Underwater breathing

I have chronic asthma and need daily medication to keep my asthma controlled.  Each morning I take a steroid inhaler as well as an albuterol inhaler before I run. On bad days, I may need to use a nebulizer.  However, I do not let asthma stand in my way or prevent me from completing any physical activity, particularly running.  When faced with a challenge or limit, I do not retreat but rather use it as fuel to drive me forward, overcoming any obstacle in my way. Similarly, asthma will not get the best of me!

People often tell me that running and asthma are a bad mix, and they ask why I run and how can I compete in marathons. I often will look at these people and wonder if it’s more about me or more about them. Often, I find that people will look for excuses to shy away from activities that may be hard, challenge them, or scare them. Well, not me.  My mantra these past few months as I train for the New Jersey Marathon  (just a few short weeks away), has been to “get comfortable with being uncomfortable.”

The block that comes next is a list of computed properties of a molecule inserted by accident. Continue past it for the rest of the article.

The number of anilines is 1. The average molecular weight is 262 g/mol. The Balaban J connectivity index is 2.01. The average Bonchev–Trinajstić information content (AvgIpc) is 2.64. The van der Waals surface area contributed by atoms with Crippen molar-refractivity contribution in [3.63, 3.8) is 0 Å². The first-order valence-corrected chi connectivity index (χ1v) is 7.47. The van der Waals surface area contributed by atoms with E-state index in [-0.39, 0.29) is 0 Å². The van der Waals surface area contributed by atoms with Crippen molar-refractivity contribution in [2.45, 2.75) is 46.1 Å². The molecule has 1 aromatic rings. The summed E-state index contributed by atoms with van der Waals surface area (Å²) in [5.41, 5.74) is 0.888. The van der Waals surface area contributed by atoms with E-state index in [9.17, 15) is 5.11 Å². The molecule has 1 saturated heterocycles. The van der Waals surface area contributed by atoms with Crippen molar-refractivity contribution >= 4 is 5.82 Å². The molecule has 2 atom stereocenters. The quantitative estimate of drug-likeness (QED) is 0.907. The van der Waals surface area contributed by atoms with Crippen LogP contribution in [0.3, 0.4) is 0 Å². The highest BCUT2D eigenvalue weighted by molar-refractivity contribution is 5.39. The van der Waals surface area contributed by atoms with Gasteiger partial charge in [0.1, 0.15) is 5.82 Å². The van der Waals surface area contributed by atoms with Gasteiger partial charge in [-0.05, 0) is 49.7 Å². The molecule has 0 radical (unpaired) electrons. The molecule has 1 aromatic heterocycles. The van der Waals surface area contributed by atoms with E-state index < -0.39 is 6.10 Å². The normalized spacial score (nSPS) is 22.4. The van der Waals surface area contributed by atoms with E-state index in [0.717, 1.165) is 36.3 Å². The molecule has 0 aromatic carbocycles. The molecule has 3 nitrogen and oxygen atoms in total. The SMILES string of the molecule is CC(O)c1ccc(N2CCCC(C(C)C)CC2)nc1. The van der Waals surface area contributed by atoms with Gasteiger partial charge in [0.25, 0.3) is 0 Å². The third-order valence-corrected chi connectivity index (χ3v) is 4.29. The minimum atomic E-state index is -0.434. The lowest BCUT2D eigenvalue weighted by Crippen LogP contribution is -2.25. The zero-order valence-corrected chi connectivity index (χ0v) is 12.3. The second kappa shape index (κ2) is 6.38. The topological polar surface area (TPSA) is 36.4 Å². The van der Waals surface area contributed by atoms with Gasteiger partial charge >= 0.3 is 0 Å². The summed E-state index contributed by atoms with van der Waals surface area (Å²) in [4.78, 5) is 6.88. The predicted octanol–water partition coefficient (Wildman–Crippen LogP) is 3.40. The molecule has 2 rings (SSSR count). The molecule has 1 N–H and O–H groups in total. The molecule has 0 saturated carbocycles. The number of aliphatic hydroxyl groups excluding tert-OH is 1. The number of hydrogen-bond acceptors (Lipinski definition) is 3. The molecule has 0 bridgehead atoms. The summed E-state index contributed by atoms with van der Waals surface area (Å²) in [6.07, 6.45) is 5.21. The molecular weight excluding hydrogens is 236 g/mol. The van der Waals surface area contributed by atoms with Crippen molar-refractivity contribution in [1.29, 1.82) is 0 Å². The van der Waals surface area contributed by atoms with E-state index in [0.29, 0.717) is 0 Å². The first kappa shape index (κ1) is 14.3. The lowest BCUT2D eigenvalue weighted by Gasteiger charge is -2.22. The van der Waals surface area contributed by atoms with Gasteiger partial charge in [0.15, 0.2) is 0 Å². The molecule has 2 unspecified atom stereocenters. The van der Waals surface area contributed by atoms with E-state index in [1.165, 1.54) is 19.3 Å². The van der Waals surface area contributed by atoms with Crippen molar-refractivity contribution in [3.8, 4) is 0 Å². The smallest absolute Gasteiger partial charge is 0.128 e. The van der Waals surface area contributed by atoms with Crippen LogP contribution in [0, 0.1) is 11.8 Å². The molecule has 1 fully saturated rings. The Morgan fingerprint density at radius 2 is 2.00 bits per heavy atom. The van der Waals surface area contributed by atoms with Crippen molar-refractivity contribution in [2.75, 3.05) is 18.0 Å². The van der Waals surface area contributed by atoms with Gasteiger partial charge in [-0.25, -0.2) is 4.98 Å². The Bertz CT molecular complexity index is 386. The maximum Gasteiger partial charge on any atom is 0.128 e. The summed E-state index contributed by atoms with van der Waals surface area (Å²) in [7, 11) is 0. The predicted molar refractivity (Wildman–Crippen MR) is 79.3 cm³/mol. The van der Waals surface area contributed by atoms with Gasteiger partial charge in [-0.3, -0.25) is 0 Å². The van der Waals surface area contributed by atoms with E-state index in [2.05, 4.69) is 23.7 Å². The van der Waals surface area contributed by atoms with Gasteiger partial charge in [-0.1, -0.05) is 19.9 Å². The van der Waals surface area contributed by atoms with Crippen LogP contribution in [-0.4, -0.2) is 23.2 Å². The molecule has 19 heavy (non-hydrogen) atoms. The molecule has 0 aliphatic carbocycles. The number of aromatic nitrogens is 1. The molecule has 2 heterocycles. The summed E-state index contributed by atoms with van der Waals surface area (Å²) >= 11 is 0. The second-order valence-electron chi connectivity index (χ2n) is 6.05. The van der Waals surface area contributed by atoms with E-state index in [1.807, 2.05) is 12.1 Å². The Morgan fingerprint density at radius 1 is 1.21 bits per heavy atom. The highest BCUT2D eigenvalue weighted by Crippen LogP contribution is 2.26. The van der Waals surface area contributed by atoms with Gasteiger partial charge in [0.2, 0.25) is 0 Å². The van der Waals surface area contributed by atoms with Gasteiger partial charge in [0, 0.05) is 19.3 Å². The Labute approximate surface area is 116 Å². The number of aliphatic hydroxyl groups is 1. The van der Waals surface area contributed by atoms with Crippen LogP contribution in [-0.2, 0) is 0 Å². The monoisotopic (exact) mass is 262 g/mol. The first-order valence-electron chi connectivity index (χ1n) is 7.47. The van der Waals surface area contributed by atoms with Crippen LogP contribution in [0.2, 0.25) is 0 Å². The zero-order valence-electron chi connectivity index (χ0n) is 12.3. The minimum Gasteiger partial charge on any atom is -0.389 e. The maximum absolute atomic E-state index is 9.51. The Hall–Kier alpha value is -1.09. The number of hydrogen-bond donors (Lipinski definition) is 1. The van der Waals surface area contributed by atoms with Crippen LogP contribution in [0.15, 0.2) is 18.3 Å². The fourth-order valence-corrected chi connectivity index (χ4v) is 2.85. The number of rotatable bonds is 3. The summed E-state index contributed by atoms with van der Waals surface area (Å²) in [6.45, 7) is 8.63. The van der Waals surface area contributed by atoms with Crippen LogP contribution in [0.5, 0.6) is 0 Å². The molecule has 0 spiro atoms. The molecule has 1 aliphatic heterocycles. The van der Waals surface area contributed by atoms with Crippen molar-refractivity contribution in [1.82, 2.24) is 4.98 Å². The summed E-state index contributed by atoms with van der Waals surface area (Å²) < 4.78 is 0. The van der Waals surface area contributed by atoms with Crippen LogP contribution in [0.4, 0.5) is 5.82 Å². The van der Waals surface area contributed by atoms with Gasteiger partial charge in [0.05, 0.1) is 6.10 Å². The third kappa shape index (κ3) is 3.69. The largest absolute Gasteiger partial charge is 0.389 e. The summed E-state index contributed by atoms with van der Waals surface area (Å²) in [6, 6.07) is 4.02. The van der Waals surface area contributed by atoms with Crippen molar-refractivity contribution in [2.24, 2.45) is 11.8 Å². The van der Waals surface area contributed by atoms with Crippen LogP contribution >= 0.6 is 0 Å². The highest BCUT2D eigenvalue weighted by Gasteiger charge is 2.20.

I am trying to work toward fully exploring my limits. I want to see what my body is capable of and try to get faster so I can hopefully break a four-hour marathon, or a least get a little closer! If I didn’t allow myself to get a little uncomfortable each time I ran, I would never run. I could say that it’s too hard and use my asthma as an excuse not to do it. However, I continue to run because I can and I love it. With proper supervision from my doctor and a boost from my inhalers, I know that my asthma is under control and I am good to go. In fact, running has helped to increase my lung capacity and strengthen my respiratory system so my asthma attacks are less frequent.

Running was a lot harder when I first started, but if you want something bad enough you have to be willing to be patient, take time to train, and get a little uncomfortable. I promise that if you do, you will be surprised by the results. You will see how strong you are and what you are capable of.  Don’t make an excuse as to why you can’t do something; instead find a reason why you can and why you should.  You can achieve anything you put your mind to!

Here are some helpful hints to consider when running with asthma, or not, so you can breathe and be safe!

  • In the cold weather, cover your nose and mouth so the moist air you exhale will help humidify the air you inhale.
  • Run inside on high pollen days.
  • Control your breathing rate and depth; breathe from your diaphragm.
  • Breathe through your nose.
  • Drink fluids as needed.
  • Always carry your fast-acting inhaler.
  • Use your inhaler several minutes before exercise. It may reduce your chances of an exercise-induced asthma attack.
  • Incorporate a warm-up and cool-down.

Have fun and happy running!